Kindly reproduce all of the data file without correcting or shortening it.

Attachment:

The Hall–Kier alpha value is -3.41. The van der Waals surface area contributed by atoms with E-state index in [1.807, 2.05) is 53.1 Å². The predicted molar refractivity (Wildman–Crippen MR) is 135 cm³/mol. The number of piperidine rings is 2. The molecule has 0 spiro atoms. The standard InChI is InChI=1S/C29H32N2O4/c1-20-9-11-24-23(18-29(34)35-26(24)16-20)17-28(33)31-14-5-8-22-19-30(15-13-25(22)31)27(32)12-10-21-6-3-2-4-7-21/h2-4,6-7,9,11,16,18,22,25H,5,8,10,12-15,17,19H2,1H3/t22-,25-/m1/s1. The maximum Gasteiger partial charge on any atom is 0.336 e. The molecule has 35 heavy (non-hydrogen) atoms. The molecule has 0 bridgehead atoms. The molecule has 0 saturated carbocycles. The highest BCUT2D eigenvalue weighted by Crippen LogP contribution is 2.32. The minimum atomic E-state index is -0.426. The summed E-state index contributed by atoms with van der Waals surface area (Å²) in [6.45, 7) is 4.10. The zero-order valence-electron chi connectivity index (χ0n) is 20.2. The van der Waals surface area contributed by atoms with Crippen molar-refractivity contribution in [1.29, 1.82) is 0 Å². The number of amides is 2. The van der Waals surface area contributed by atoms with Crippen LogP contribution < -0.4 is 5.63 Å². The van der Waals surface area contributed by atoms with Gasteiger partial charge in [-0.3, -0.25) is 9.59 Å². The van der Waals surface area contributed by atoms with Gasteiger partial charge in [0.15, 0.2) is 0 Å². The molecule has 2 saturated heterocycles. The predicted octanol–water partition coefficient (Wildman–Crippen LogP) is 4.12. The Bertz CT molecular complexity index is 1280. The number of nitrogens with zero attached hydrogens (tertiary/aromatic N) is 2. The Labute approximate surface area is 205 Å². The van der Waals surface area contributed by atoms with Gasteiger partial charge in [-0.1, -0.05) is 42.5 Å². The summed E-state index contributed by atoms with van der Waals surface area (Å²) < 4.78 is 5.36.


The Hall–Kier alpha value is -3.41. The van der Waals surface area contributed by atoms with E-state index in [1.807, 2.05) is 53.1 Å². The predicted molar refractivity (Wildman–Crippen MR) is 135 cm³/mol. The number of piperidine rings is 2. The molecule has 0 spiro atoms. The standard InChI is InChI=1S/C29H32N2O4/c1-20-9-11-24-23(18-29(34)35-26(24)16-20)17-28(33)31-14-5-8-22-19-30(15-13-25(22)31)27(32)12-10-21-6-3-2-4-7-21/h2-4,6-7,9,11,16,18,22,25H,5,8,10,12-15,17,19H2,1H3/t22-,25-/m1/s1. The maximum Gasteiger partial charge on any atom is 0.336 e. The molecule has 35 heavy (non-hydrogen) atoms. The molecule has 0 bridgehead atoms. The molecule has 0 saturated carbocycles. The highest BCUT2D eigenvalue weighted by Crippen LogP contribution is 2.32. The minimum atomic E-state index is -0.426. The summed E-state index contributed by atoms with van der Waals surface area (Å²) in [6.45, 7) is 4.10. The zero-order valence-electron chi connectivity index (χ0n) is 20.2. The van der Waals surface area contributed by atoms with Crippen molar-refractivity contribution in [1.29, 1.82) is 0 Å². The number of amides is 2. The van der Waals surface area contributed by atoms with Crippen LogP contribution < -0.4 is 5.63 Å². The van der Waals surface area contributed by atoms with Gasteiger partial charge in [-0.3, -0.25) is 9.59 Å². The van der Waals surface area contributed by atoms with Gasteiger partial charge in [0.15, 0.2) is 0 Å². The molecule has 2 saturated heterocycles. The predicted octanol–water partition coefficient (Wildman–Crippen LogP) is 4.12. The Bertz CT molecular complexity index is 1280. The number of nitrogens with zero attached hydrogens (tertiary/aromatic N) is 2. The Labute approximate surface area is 205 Å². The van der Waals surface area contributed by atoms with Gasteiger partial charge in [-0.1, -0.05) is 42.5 Å². The summed E-state index contributed by atoms with van der Waals surface area (Å²) < 4.78 is 5.36.